Monday, January 25, 2010
Counterintuitive, but that's what the evidence assembled by Andrew Leigh suggests.
He uses it to argue that the true cost of drought is higher than commonly realised.
Precipitation, Profits, and Pile-Ups
Andrew Leigh, Centre for Economics Policy Research Discussion Paper 629
In considering the economic impacts of climatic changes, economists frequently use annual national income as a proxy for social welfare. I show that such studies suffer from a significant bias, arising from the fact that such models typically ignore changes in mortality rates. Using panel data from Australia, I show that rainfall lowers traffic deaths, suggesting that the standard approach may underestimate the true economic cost of droughts.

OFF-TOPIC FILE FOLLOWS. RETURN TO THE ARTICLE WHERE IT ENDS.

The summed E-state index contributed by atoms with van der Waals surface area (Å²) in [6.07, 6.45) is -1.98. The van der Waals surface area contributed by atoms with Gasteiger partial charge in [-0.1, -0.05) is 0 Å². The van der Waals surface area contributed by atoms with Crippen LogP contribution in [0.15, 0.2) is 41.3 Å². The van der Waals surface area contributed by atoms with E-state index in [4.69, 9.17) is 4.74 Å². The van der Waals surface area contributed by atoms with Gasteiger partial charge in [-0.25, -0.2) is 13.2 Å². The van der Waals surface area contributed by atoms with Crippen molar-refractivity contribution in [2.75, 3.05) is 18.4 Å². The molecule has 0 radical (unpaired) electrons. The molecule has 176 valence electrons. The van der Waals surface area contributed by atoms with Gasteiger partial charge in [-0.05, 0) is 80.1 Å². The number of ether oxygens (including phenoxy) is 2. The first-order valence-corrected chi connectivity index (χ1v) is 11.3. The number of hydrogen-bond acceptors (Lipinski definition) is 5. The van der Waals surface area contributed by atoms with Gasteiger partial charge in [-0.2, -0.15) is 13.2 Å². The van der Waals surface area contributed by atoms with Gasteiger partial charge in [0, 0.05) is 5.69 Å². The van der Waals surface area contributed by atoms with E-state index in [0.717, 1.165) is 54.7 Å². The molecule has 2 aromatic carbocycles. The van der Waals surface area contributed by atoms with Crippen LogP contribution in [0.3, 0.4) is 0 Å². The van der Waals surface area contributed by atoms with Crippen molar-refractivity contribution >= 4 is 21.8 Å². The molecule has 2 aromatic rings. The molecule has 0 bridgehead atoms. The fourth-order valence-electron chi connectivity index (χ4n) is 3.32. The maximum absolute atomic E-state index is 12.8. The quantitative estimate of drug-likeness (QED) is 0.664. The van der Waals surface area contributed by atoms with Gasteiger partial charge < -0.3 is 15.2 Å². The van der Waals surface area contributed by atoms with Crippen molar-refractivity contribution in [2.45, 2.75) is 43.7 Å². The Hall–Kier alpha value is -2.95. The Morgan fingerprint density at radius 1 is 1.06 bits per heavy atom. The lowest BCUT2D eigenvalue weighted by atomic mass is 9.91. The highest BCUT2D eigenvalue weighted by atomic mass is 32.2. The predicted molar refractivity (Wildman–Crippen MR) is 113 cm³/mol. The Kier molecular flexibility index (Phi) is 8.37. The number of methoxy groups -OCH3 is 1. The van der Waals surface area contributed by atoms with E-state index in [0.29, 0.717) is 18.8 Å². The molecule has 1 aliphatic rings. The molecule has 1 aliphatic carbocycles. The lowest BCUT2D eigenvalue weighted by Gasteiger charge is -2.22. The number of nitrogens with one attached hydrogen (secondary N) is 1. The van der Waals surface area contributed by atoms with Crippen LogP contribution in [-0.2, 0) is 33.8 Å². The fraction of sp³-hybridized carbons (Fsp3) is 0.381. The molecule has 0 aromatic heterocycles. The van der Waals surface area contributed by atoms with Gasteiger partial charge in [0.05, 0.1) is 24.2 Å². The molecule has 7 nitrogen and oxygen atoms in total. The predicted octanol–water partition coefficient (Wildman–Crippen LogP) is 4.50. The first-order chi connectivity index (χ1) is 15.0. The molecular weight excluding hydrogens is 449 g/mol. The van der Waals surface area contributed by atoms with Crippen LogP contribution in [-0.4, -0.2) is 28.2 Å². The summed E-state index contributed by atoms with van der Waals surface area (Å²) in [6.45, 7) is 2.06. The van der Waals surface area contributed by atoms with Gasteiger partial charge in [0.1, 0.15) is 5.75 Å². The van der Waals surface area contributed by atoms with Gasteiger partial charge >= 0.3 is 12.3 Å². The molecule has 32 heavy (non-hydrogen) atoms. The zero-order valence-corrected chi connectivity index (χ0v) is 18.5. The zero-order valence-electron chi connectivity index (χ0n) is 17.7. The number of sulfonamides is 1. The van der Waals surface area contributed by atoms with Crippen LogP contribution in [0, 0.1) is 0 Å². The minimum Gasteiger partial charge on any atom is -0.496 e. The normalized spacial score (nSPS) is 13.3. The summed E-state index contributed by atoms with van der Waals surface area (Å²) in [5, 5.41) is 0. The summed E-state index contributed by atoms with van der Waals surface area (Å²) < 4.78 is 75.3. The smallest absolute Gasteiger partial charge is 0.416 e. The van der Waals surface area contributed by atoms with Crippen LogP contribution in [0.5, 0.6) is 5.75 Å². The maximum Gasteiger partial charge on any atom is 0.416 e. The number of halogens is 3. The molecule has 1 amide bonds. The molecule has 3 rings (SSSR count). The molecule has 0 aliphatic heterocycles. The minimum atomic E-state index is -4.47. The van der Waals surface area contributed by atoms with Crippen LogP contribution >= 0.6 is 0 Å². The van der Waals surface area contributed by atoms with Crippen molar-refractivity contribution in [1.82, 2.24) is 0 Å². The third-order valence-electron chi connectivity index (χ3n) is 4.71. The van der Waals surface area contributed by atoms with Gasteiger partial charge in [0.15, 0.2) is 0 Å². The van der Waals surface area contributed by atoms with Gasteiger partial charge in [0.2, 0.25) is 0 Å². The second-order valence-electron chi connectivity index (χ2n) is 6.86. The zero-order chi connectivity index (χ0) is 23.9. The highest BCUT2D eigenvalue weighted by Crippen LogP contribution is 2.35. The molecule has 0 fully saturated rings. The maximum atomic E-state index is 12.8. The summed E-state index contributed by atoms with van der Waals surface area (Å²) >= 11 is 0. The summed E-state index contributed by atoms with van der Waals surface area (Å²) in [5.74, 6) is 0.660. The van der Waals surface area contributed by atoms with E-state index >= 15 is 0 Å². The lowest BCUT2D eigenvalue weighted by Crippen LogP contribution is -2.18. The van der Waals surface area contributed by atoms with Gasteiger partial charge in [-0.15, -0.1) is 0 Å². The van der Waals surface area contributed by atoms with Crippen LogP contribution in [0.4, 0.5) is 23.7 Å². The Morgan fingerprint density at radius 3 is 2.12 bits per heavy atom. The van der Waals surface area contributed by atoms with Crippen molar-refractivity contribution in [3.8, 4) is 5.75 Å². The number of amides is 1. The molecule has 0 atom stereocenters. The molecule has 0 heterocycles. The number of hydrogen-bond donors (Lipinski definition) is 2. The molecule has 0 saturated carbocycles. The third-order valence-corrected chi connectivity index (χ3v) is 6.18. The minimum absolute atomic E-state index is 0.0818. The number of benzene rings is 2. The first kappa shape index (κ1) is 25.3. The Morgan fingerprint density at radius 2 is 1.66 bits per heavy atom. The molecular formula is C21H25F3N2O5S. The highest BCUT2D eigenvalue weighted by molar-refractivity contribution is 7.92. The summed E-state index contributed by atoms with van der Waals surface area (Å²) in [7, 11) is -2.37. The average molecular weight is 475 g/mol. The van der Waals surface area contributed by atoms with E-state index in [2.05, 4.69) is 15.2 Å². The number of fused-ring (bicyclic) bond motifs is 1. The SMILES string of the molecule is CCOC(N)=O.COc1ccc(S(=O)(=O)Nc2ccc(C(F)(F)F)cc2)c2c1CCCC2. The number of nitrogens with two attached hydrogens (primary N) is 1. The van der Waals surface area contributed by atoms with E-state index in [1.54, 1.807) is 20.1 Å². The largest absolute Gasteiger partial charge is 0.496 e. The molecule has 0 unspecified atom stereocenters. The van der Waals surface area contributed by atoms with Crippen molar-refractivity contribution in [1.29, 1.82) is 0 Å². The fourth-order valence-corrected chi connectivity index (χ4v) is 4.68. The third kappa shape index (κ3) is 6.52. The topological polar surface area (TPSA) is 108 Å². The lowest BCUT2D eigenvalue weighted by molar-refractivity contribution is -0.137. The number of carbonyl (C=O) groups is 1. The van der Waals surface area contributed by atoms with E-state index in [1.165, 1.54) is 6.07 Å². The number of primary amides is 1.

Precipitation, Profits, And Pile-Ups
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